Sheryll Norwood: Women in Tech
Tell us about your family.
I have two daughters. My oldest is Brittney, and she was a miracle baby—she weighed only two pounds! Celeste is my second. I have two grandchildren (one of whom is the first boy born into the family in four generations!) Jaylen, 9, and Keonna 7. I was born in Vero Beach, Fla., and currently live in St. Petersburg, Fla.
What drew you to working in tech?
I wanted to be a college professor, a math professor. I was studying math, and I started taking some programming classes to fill out my schedule, and programming just seemed to flow for me. At the time, programming appealed to my creative and problem-solver nature. After graduation, I interviewed with IBM, thinking I would go back one day to become a college professor, but my career in programming really took off with them.
What, or who, do you feel helped you get to where you are today?
My sister and I are 14 months apart, so we are basically twins, and she has always given me unconditional love and support. When I started school, I started at Florida State University and partied too much and dropped out. My sister didn’t give up on me. She was working at IBM and invited me to live with her in NC, which was essential to my finishing school. She paid for everything so I was able to complete school—she gave me my second chance.
Who was the greatest female influence in your life?
Everybody has a teacher that influenced them. In fourth grade, I had that teacher—Mrs. Grant. She really encouraged me and put me on a path to be interested in and major in math. Despite many girls and women being discouraged from pursuing that path, she instilled in me the sense that I had the ability to succeed in mathematic disciplines. Because of her, I always have a desire to lead, to teach—so after working in IBM for quite a while, I became a technology teacher in 2000, which brought my love of technology and teaching together. I got my Cisco network associate certification (CCNA), which felt like such an accomplishment, and it allowed me to teach networking and PC support. Mrs. Grant would have been proud!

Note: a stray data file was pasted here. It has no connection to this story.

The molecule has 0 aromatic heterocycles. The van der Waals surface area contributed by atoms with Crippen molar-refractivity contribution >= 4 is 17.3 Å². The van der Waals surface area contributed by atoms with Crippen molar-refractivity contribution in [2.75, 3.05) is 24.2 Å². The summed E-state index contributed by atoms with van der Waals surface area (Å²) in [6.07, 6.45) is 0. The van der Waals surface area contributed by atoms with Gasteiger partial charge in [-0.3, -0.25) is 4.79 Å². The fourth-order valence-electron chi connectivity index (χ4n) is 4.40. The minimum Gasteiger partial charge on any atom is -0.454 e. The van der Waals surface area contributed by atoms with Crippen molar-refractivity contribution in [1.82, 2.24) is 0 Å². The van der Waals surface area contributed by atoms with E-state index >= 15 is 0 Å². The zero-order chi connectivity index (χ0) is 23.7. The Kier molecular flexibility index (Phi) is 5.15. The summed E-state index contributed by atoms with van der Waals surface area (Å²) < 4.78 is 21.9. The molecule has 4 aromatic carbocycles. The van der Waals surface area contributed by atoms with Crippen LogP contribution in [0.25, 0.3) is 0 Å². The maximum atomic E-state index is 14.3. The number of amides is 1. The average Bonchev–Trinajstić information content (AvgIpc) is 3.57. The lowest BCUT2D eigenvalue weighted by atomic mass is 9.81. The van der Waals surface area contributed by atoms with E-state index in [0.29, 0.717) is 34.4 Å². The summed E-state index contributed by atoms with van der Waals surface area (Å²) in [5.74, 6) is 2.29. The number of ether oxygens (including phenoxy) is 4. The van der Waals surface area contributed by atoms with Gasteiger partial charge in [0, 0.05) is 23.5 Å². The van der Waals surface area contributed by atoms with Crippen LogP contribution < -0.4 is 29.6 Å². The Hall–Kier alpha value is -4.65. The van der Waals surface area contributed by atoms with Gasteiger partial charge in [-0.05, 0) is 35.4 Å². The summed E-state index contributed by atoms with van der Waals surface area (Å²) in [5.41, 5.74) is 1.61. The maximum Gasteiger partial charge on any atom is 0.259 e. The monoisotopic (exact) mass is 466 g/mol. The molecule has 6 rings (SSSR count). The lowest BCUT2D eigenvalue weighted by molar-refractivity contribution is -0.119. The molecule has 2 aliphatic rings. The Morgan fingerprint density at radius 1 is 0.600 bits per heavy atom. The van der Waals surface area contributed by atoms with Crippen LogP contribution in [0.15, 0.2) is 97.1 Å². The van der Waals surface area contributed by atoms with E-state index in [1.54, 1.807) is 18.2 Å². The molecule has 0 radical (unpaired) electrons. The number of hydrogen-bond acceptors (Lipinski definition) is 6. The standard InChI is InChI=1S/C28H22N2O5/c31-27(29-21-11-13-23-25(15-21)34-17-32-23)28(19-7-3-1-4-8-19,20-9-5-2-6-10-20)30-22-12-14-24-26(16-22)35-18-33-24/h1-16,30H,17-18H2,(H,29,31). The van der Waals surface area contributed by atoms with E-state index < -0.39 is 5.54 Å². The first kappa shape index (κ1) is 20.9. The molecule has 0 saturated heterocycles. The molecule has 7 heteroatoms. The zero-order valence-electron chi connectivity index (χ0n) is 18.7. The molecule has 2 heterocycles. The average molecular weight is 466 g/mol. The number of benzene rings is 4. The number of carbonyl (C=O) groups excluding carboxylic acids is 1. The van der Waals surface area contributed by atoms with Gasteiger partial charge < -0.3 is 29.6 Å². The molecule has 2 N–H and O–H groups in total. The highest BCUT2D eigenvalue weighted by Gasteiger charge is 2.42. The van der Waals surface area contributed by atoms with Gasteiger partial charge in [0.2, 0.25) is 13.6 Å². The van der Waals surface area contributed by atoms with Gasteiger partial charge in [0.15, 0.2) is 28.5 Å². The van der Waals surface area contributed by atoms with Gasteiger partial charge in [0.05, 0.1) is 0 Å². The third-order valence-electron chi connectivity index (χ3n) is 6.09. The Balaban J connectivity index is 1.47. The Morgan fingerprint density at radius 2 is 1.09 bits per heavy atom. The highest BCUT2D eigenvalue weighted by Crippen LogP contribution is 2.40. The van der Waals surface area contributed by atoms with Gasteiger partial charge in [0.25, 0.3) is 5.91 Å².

How would you like to see the world change for young women today?
I would like to see more women in technology. The growth of women in this field hasn’t kept pace with other changes in other industries. I keep waiting for IT to explode with women. I always try to encourage young women and girls to explore technology as a career.
What cause are you most passionate about?
As an educator, I was always striving to lead and facilitate students to be their best. The world tears us down sometimes, and I want to make sure people are empowered to reach their potential: it’s the cornerstone of what I believe. Everyone is gifted and should strive to reach their potential; sometimes we just need help getting there.
What do you see for yourself in the future?
After retirement, I see myself as either a retired adjunct teacher or opening a school or tutoring agency. Whatever it is, it will be something to empower students.
If you could change anything about the world, what would it be?
Bullying stifles people and changes the course of their lives. Some people can’t outgrow some of what has happened to them, so bullying can be permanently damaging. So I would get rid of bullying.
What are your 3 favorite ways to spend your time?
If I’m not working, I’m thinking about something I can do to solve a problem. If I’m not doing work, I am trying to create something. But if I am taking a rare moment to relax, I love spending time with my grandchildren, reading and listening to music: Motown in particular. I also love to go to plays and musicals.